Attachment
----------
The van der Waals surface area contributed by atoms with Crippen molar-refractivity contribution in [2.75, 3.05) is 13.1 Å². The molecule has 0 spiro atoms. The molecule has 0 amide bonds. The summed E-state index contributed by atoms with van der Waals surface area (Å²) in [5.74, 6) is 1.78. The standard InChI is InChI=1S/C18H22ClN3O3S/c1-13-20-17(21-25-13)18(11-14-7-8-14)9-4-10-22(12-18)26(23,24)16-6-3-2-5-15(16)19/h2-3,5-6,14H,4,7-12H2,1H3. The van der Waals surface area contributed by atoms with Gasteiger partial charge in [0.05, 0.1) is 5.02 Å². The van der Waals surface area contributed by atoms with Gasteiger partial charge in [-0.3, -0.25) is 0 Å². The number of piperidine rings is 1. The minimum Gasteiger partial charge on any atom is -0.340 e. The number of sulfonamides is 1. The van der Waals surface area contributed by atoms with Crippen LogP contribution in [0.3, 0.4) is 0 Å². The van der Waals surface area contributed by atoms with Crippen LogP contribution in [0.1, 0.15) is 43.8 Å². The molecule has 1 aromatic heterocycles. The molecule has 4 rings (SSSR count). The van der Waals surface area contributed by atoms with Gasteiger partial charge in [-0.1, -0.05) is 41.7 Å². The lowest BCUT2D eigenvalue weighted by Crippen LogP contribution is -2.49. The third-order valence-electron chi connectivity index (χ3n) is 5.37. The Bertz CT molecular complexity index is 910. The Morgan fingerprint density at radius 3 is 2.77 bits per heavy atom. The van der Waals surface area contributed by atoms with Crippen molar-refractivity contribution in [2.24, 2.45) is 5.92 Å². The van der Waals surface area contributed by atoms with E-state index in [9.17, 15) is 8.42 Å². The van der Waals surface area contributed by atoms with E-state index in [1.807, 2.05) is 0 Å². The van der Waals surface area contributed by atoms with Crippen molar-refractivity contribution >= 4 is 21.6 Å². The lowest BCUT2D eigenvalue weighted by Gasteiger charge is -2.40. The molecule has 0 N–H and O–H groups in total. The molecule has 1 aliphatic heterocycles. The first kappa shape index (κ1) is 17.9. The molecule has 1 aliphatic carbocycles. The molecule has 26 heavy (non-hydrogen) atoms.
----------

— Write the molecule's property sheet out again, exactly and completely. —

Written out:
The van der Waals surface area contributed by atoms with Crippen molar-refractivity contribution in [2.75, 3.05) is 13.1 Å². The molecule has 0 spiro atoms. The molecule has 0 amide bonds. The summed E-state index contributed by atoms with van der Waals surface area (Å²) in [5.74, 6) is 1.78. The standard InChI is InChI=1S/C18H22ClN3O3S/c1-13-20-17(21-25-13)18(11-14-7-8-14)9-4-10-22(12-18)26(23,24)16-6-3-2-5-15(16)19/h2-3,5-6,14H,4,7-12H2,1H3. The van der Waals surface area contributed by atoms with Gasteiger partial charge in [0.05, 0.1) is 5.02 Å². The van der Waals surface area contributed by atoms with Gasteiger partial charge in [-0.3, -0.25) is 0 Å². The number of piperidine rings is 1. The minimum Gasteiger partial charge on any atom is -0.340 e. The number of sulfonamides is 1. The van der Waals surface area contributed by atoms with Crippen LogP contribution in [0.3, 0.4) is 0 Å². The van der Waals surface area contributed by atoms with Crippen LogP contribution in [0.1, 0.15) is 43.8 Å². The molecule has 1 aromatic heterocycles. The molecule has 4 rings (SSSR count). The van der Waals surface area contributed by atoms with Gasteiger partial charge in [-0.1, -0.05) is 41.7 Å². The lowest BCUT2D eigenvalue weighted by Crippen LogP contribution is -2.49. The third-order valence-electron chi connectivity index (χ3n) is 5.37. The Bertz CT molecular complexity index is 910. The Morgan fingerprint density at radius 3 is 2.77 bits per heavy atom. The van der Waals surface area contributed by atoms with Crippen molar-refractivity contribution in [2.24, 2.45) is 5.92 Å². The van der Waals surface area contributed by atoms with E-state index in [9.17, 15) is 8.42 Å². The van der Waals surface area contributed by atoms with E-state index in [1.807, 2.05) is 0 Å². The van der Waals surface area contributed by atoms with Crippen molar-refractivity contribution >= 4 is 21.6 Å². The lowest BCUT2D eigenvalue weighted by Gasteiger charge is -2.40. The molecule has 0 N–H and O–H groups in total. The molecule has 1 aliphatic heterocycles. The first kappa shape index (κ1) is 17.9. The molecule has 1 aliphatic carbocycles. The molecule has 26 heavy (non-hydrogen) atoms.